Europe

Exploring the Black Perigord: Proumeyssac, Sarlat and Beynac

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As the weather forecasts threatened, the day got rainy and cold, so we decided to visit that morning one of the many caves and caves in the area. Before, we went to the nearby town of Le Bugue to have breakfast at a bakery-cafeteria through which we had spent the previous afternoon. That Saturday was celebrated in Le Bugue The weekly market. In it you could buy fruits and vegetables, local cheeses, fish and even paella. We sat in the bakery and there was a couple of Basques (I guess because he was wearing the Atleti Bilbao shirt) and the girl said:

- I want a croissant and a coffee with milk.
- Well, you'll tell me how milks I ask!

In France there was practically no letter translated for tourists, let alone in Spanish, of course. But luckily, Míriam speaks French very well and made us a translator.

After breakfast, we headed to le Gouffre de Proumeyssac, a chasm near Le Bugue that has spectacular stalactites throughout the cavernous area. Although this well was not explored until 1907, the existence of its entrance was known since the Middle Ages. At first the residents of the area used it as a landfill and finally the criminals used it to throw the bodies of their victims, so the police ended up covering it, until in 1907 the vaults, which were totally rotten, sank. Then the owners sent for a pocero who came down in a barrel tied to a rope and a single candle to light up and then discovered the natural wonder of this chasm.

Formerly, to visit the chasm one had to descend with a basket that was raised and lowered by pack animals. It is currently entered through a tunnel subsequently excavated. Although if you prefer to go down from the top of the vault, you can do so by paying the entrance fee of 16.50 euros. We pay the normal (€ 8.60) and access the chasm by walking through the tunnel. It is really impressive the amount of stalactites that the water leaks have been creating and during the guided tour of 50 minutes we were explaining curiosities of this chasm and its history.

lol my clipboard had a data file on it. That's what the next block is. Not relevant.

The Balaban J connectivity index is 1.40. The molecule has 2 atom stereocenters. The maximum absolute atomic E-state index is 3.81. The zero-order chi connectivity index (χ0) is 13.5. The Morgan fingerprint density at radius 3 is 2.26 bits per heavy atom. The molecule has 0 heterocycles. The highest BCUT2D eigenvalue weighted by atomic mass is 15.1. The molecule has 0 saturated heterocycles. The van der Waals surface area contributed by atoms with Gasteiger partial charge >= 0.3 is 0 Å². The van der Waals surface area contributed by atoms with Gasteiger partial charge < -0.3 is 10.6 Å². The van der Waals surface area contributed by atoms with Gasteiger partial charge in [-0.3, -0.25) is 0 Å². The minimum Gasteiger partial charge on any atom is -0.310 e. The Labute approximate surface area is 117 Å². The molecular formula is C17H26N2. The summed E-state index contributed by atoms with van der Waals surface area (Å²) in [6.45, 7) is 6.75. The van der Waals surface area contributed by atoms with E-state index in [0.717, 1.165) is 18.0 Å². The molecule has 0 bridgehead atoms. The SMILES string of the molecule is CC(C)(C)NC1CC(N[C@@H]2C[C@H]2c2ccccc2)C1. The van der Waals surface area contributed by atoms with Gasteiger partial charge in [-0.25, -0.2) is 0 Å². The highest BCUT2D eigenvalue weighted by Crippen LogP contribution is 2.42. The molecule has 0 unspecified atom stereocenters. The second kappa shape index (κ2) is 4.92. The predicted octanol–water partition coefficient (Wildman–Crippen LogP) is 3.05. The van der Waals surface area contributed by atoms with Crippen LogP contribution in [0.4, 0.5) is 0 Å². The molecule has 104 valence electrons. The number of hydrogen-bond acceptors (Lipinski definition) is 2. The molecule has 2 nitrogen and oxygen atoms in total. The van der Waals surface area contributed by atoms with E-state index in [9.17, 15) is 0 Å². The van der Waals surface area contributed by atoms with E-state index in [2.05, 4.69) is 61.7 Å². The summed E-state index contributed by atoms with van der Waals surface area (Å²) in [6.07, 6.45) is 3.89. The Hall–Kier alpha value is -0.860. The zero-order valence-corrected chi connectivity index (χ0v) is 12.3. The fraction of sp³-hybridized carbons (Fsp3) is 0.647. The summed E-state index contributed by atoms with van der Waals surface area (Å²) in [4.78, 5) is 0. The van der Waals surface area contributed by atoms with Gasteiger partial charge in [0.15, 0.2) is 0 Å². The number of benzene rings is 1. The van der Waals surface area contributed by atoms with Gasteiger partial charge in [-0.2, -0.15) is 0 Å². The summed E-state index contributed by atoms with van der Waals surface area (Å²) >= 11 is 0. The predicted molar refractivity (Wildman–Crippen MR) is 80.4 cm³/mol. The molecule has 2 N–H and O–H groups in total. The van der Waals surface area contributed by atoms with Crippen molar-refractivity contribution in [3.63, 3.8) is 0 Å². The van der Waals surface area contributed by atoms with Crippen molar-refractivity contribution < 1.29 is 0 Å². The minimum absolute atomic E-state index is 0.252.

At the end of the guided tour we went to Sarlat, since on Saturdays the weekly market is also celebrated and precisely that Saturday the tourist office organized a guided tour in Spanish through the city and we wanted to buy tickets before they ran out. Among the market stops, the most important were food: cheeses, sweets, Foie gras, mushrooms, etc. We enter the covered market that is inside an old tuned gothic church and there a very nice salesman crammed us to gâteau of chestnut and nuts, sponge cake typical of the area and that he sold very skillfully, because in the end we bought him a couple of them.

After shopping, we went to eat at a restaurant. Sartat is famous for being the land of foie, and all the restaurants of the town are specialized in this delicacy. We ate at the restaurant Délice / L'epicerie Loser, which is next to the square of the geese. There we had the opportunity to taste a Foie gras from canard mi-cuit with onion marmalade and figs with toast that I was about to bite you. And for dessert, gâteau of walnuts bathed with Worcestershire sauce. I think that day Miriam and I ate a gâteau Whole both alone.

After the feast we went to look for the car and headed to do the check-in at the hotel Le more de Castel, where we spent two nights. The hotel is close to Sarlat, but it is a very nice and cozy cottage. After leaving the bags at the hotel, we got into the car and went to visit Beynac.

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